http://www.plumberx.com In this video we start by removing the old two handle tub and shower valve from inside the wall. First we remove the handles and spout leaving the shower head in place to hold up the old shower valve and keeping it there until the new shower valve is in place this makes it easy and keeps use inline with the new installation and makes it very easy to line up the new shower head. Now that we have the handle off its time to go around on the back side and cut into the wall or if were lucky there just may be a trap door on the back side that gives us access to the tub and shower valve from the back side. Once on the back side of the tub and shower valve we start by disconnecting the unions on the old two handle tub and shower valve. Now the part that goes up to the shower head is copper. What we are going to do here is take our torch and heat the solder connection and pull the valve loose from the shower head riser pipe. Now with the old tub and...

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Screwdriver Pliers Adjustable wrench Stem wrench Replacement parts Sketch (optional) Packing nut washer (optional)

Step 1 Turn off the water to the bathtub and shower at the shut-off valve. Let any remaining water flow out of the faucet.

Step 2 Remove the cap and screw from the faucet handle using a screwdriver, and take off the handle and escutcheon.

Step 3 Remove the stop tube and cartridge with pliers if you have a washerless faucet. Washerless faucets use a single knob to control hot and cold water.

Quick Tip:

Make a sketch of how parts fit together as you disassemble them. This will make it easier to reassemble the parts.

Step 4 Remove the valve stem if you have a compression faucet with an adjustable wrench. If the stem is recessed, use a stem...

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Let’s take a look into some of the usually unseen parts of a great shower. In this post we’re going to look at the shower valve and why you might replace it.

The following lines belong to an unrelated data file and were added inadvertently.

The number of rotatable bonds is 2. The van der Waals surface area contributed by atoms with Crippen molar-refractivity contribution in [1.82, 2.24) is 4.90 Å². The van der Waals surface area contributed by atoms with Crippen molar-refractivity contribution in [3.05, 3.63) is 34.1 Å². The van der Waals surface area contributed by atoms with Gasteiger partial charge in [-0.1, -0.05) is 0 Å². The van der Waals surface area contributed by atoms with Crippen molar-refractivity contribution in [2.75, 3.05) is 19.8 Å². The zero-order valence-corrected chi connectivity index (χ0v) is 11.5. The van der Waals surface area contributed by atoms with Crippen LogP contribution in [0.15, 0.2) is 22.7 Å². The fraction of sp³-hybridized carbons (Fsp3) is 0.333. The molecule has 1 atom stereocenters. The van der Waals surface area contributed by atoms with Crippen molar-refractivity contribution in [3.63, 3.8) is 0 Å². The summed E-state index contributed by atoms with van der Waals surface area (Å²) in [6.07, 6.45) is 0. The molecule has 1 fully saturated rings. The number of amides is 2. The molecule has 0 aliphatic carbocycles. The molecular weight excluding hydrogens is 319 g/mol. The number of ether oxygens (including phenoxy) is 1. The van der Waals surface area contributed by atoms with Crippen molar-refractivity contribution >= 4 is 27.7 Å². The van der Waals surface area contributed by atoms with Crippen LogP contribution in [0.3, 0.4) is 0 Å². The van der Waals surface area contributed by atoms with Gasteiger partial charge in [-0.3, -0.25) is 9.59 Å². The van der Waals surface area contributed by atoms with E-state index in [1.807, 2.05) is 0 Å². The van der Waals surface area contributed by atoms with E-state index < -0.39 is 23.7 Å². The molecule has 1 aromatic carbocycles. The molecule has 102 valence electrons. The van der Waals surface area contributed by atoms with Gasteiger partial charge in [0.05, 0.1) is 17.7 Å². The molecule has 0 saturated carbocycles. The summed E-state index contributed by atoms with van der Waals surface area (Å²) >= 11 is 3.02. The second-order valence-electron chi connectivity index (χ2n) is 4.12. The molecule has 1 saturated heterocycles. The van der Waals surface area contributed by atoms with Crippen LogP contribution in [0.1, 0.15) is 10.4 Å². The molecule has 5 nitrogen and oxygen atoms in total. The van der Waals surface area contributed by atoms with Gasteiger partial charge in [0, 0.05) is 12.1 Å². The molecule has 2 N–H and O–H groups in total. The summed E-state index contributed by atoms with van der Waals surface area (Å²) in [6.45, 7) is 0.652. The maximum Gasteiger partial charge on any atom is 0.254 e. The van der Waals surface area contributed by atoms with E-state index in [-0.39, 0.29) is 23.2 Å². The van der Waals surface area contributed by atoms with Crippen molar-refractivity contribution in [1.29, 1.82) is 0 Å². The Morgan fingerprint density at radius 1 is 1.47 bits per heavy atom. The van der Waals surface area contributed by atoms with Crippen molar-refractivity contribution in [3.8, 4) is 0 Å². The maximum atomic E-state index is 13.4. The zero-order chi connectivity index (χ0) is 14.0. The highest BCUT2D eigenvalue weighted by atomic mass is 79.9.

Maybe you’ve heard your friend or a plumber talk about a leaking shower valve or that one was required when building a new shower. Ever wondered what the heck are they actually talking about?

When people are talking about a ‘shower valve’ they are usually talking about one of the following;

a pressure balancing valve

a thermostatic valve / thermostatic mixing valve

a diverter valve or a transfer valve

Pressure balancing valves and thermostatic valves are involved in controlling and maintaining the water temperature of your shower. While diverter valves and transfer valves are involved in directing or re-directing the flow of your shower water from the shower head to the tub faucet (or to the hand-held shower head, etc).

Pressure-balancing valve

The most common type of...

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If home inspectors aren’t suspicious by nature, I believe they’ll come to be so after a few years in the business. And this serves us well, especially when confronted with a tiled shower. The perfect example is the shower stall pictured above. At first glance it appears to be typical for its type and age. The strainer is missing; there’s some minor grout deterioration; and the door has been given up for a curtain — all defects, but not necessarily major issues.

But wait, there’s a minor stain at the ceiling below. Did someone leave the curtain out? Or run the toilet over? Or given what I know about tiled showers, does the stain suggest I should be considering more troublesome possibilities?

From experience, I’ve come to believe the difference between a good inspection of a tiled shower and a disastrous one is what we look for, what we ask ourselves, and what inspection techniques we use to answer our own questions.
After all, a tiled shower can be as...